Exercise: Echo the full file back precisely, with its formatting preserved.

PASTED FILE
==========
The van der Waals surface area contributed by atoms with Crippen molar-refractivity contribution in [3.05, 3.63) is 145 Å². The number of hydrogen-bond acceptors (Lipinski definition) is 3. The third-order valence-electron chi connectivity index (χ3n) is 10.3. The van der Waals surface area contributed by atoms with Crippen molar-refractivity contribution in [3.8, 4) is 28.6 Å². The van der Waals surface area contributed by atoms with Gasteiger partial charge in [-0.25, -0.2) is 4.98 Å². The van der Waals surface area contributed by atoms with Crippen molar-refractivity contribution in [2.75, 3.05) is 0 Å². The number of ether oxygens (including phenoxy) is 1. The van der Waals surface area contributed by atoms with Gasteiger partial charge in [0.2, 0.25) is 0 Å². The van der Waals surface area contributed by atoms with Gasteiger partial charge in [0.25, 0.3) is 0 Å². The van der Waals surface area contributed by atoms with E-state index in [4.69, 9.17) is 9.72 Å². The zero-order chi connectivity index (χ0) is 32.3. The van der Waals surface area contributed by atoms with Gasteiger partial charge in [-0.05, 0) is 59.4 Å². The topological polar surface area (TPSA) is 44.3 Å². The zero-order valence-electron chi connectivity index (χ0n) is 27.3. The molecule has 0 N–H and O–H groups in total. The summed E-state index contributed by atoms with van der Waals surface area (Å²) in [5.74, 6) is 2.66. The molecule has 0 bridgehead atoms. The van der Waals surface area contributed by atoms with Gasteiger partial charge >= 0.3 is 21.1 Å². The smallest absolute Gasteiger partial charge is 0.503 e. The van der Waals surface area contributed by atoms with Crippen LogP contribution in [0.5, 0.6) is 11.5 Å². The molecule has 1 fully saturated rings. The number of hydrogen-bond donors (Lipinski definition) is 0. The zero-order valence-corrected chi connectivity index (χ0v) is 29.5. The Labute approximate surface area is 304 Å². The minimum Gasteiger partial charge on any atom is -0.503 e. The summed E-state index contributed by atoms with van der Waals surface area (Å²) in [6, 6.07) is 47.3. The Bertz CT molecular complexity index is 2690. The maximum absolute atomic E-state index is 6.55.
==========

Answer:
The van der Waals surface area contributed by atoms with Crippen molar-refractivity contribution in [3.05, 3.63) is 145 Å². The number of hydrogen-bond acceptors (Lipinski definition) is 3. The third-order valence-electron chi connectivity index (χ3n) is 10.3. The van der Waals surface area contributed by atoms with Crippen molar-refractivity contribution in [3.8, 4) is 28.6 Å². The van der Waals surface area contributed by atoms with Gasteiger partial charge in [-0.25, -0.2) is 4.98 Å². The van der Waals surface area contributed by atoms with Crippen molar-refractivity contribution in [2.75, 3.05) is 0 Å². The number of ether oxygens (including phenoxy) is 1. The van der Waals surface area contributed by atoms with Gasteiger partial charge in [0.2, 0.25) is 0 Å². The van der Waals surface area contributed by atoms with Gasteiger partial charge in [0.25, 0.3) is 0 Å². The van der Waals surface area contributed by atoms with E-state index in [4.69, 9.17) is 9.72 Å². The zero-order chi connectivity index (χ0) is 32.3. The van der Waals surface area contributed by atoms with Gasteiger partial charge in [-0.05, 0) is 59.4 Å². The topological polar surface area (TPSA) is 44.3 Å². The zero-order valence-electron chi connectivity index (χ0n) is 27.3. The molecule has 0 N–H and O–H groups in total. The summed E-state index contributed by atoms with van der Waals surface area (Å²) in [5.74, 6) is 2.66. The molecule has 0 bridgehead atoms. The van der Waals surface area contributed by atoms with Gasteiger partial charge >= 0.3 is 21.1 Å². The smallest absolute Gasteiger partial charge is 0.503 e. The van der Waals surface area contributed by atoms with Crippen LogP contribution in [0.5, 0.6) is 11.5 Å². The molecule has 1 fully saturated rings. The number of hydrogen-bond donors (Lipinski definition) is 0. The zero-order valence-corrected chi connectivity index (χ0v) is 29.5. The Labute approximate surface area is 304 Å². The minimum Gasteiger partial charge on any atom is -0.503 e. The summed E-state index contributed by atoms with van der Waals surface area (Å²) in [6, 6.07) is 47.3. The Bertz CT molecular complexity index is 2690. The maximum absolute atomic E-state index is 6.55.